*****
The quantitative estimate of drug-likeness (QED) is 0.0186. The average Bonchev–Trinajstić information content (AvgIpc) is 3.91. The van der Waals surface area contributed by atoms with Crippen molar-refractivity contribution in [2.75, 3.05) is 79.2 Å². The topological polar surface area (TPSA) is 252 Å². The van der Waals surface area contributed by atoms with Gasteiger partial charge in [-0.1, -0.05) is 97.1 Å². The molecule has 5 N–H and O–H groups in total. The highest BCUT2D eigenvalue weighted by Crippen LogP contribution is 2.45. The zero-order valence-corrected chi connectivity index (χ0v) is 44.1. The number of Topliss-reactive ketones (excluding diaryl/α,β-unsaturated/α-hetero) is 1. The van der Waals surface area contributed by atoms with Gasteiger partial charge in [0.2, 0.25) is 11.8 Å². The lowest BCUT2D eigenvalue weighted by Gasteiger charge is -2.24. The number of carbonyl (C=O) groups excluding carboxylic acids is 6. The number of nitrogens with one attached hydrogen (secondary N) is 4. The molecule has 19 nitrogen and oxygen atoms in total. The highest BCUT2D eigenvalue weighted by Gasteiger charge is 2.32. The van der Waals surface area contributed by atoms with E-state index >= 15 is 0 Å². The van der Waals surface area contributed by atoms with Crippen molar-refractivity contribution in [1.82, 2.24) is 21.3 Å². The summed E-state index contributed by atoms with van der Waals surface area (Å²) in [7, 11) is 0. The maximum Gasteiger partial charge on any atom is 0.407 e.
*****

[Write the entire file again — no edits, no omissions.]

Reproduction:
The quantitative estimate of drug-likeness (QED) is 0.0186. The average Bonchev–Trinajstić information content (AvgIpc) is 3.91. The van der Waals surface area contributed by atoms with Crippen molar-refractivity contribution in [2.75, 3.05) is 79.2 Å². The topological polar surface area (TPSA) is 252 Å². The van der Waals surface area contributed by atoms with Gasteiger partial charge in [-0.1, -0.05) is 97.1 Å². The molecule has 5 N–H and O–H groups in total. The highest BCUT2D eigenvalue weighted by Crippen LogP contribution is 2.45. The zero-order valence-corrected chi connectivity index (χ0v) is 44.1. The number of Topliss-reactive ketones (excluding diaryl/α,β-unsaturated/α-hetero) is 1. The van der Waals surface area contributed by atoms with Gasteiger partial charge in [0.2, 0.25) is 11.8 Å². The lowest BCUT2D eigenvalue weighted by Gasteiger charge is -2.24. The number of carbonyl (C=O) groups excluding carboxylic acids is 6. The number of nitrogens with one attached hydrogen (secondary N) is 4. The molecule has 19 nitrogen and oxygen atoms in total. The highest BCUT2D eigenvalue weighted by Gasteiger charge is 2.32. The van der Waals surface area contributed by atoms with E-state index >= 15 is 0 Å². The van der Waals surface area contributed by atoms with Crippen molar-refractivity contribution in [1.82, 2.24) is 21.3 Å². The summed E-state index contributed by atoms with van der Waals surface area (Å²) in [7, 11) is 0. The maximum Gasteiger partial charge on any atom is 0.407 e.